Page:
Conservation Organizations Support Habitat Work on Public Hunting Areas
Habitat management on public lands recently got a big boost thanks to a trio of conservation organizations.
The Oklahoma Wildlife Conservation Commission recently approved matching federal funds to be used for habitat management projects on nine wildlife management areas around the state as well as an elk research project near the Wichita Mountains Wildlife Refuge. About $150,000 of federal Wildlife Restoration Funds will be matched with the donations from the National Wild Turkey Federation ($34,921), the Rocky Mountain Elk Foundation ($13,333), and the One-Shot Antelope Foundation ($4,023).
Following is a short summary of the habitat projects:
Atoka Wildlife Management Area. Aerial application of granular herbicide will be used to set back woody succession and encourage grasses and forbs. The National Wild Turkey Federation will be donating $4,000 to the project.
Beaver River Wildlife Management Area. A water well will be drilled, along with a solar water pump, to provide water for wildlife in this often arid region. The One Shot Antelope Foundation will be donating $4,023 to the project.
Cherokee Wildlife Management Area. Small openings in dense forest will be created for use by turkeys, deer and other animals. Additionally, several wildlife watering areas will be created on the area. The National Wild Turkey Federation will be donating $5,250 to the project.
Oologah Wildlife Management Area. Fireguards will be constructed on the WMA to allow for prescribed burning. The National Wild Turkey Federation will be donating $4,000 to the project.
Love Valley Wildlife Management Area. Fireguards will be created for prescribed burning. The National Wild Turkey Federation will be donating $3,000 to the project.
Packsaddle and Ellis County wildlife management areas. Cedars will be removed along riparian zones to increase quality turkey roosting habitat and to slow the spread of Eastern red cedars. The National Wild Turkey Federation will be donating $5,000 to the project.
Pushmataha Wildlife Management Area. Aerial application of herbicides will be used to set back brush along road right-of-ways to promote grasses, forbs and legumes. The National Wild Turkey Federation and the Rocky Mountain Elk Foundation will each be donating $4,800 to the project.
Spavinaw Wildlife Management Area. This project creates additional fireguards and provides funds for the purchase of prescribed burning equipment. The National Wild Turkey Federation will be donating $4,000 to the project.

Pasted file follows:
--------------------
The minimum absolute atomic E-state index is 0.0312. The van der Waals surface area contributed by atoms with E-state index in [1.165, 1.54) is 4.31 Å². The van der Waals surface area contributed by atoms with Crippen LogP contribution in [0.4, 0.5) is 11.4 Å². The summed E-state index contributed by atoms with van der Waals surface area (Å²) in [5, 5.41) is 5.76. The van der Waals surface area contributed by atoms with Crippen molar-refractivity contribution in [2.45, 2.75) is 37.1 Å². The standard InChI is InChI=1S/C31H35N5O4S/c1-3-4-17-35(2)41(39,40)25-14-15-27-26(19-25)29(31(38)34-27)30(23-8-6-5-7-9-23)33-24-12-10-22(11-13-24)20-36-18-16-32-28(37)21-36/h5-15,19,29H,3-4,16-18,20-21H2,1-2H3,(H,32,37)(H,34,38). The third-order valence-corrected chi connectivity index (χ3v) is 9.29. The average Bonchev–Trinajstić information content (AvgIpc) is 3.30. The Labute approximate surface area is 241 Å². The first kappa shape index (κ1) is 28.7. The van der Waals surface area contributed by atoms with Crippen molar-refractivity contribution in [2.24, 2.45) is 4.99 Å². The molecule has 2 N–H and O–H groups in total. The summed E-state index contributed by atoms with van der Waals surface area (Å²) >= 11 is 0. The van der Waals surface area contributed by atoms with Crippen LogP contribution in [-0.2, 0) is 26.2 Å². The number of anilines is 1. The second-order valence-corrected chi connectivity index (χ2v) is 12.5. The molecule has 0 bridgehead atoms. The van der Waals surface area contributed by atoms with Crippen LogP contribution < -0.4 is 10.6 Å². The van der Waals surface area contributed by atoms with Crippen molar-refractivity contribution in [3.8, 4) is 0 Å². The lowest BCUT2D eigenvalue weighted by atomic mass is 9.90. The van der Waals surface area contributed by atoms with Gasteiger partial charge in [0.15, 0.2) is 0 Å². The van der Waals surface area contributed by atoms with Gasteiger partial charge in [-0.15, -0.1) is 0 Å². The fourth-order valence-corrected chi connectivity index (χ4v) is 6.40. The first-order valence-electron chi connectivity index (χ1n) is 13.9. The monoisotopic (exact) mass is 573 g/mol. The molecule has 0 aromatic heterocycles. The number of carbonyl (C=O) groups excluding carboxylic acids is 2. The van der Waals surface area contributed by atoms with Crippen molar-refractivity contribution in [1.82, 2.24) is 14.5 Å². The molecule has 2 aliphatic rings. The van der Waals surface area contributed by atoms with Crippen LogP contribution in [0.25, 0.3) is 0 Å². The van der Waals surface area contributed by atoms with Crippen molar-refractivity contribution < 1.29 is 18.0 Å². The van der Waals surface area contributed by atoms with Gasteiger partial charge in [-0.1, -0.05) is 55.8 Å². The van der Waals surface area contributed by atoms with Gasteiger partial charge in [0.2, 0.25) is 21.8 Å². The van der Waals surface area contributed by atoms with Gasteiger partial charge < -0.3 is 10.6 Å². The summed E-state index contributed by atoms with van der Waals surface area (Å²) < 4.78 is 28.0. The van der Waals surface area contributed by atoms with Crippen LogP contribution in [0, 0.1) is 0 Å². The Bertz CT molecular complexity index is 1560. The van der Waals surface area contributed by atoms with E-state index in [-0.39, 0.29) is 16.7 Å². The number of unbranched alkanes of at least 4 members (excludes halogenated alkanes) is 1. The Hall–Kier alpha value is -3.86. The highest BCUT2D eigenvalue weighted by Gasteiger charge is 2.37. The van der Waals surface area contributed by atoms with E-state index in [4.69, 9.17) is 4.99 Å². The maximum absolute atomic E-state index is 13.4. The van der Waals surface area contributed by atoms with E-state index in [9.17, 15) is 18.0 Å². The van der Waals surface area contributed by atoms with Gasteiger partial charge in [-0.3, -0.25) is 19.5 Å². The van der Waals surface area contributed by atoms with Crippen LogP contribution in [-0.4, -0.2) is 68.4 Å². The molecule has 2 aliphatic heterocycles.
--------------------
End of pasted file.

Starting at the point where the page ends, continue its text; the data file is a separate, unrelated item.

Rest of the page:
Southwest Oklahoma Elk Research. This ongoing project is studying the population characteristics of elk outside of the Wichita Mountains National Wildlife Refuge. Researchers will continue to place radio collars on cow elk to learn more about how elk use different habitat types during different times of the year. The Rocky Mountain Elk Foundation will be donating $8,333 to the project.
Wildlife Department’s Southeast Region. A special aerial ignition device will be purchased for use in prescribed burns in the area. The National Wild Turkey Federation will be donating $4,871 to the project.
All totaled, these groups donated $52,078 and thanks to hunters this amount will be matched and increased three-fold to more than $200,000. This matching money comes from the Wildlife Restoration Program. Firearms, as well as bows and arrows and other outdoor-related equipment are subject to excise taxes, which help fund conservation efforts around the country. The Wildlife Restoration programs are tremendous examples of true partnerships between private industries, state governments, the federal government and hunters. The federal government collects these taxes from manufacturers and the U.S. Fish and Wildlife Service administers and distributes the funds to the state fish and wildlife agencies. Hunters and shooters ultimately pay these taxes through the purchase of products. These same people benefit from the funds as states must spend the money on wildlife habitat restoration/development, population management, user access and facilities and education.
A similar program is in place for anglers and boaters called the Sportfish Restoration Program. Together, these two programs supply funds that are used by the Oklahoma Department of Wildlife Conservation for a wide range of important activities, including the purchase and maintenance of wildlife management areas, construction of fish hatcheries, research laboratories and user facilities, surveying and managing fish and wildlife populations, training volunteer instructors and educating young hunters and anglers in safe firearms handling, water safety, fish and wildlife resources and ethics afield. Other uses for the funds development of fish and wildlife habitat and the creation of boating and fishing access facilities.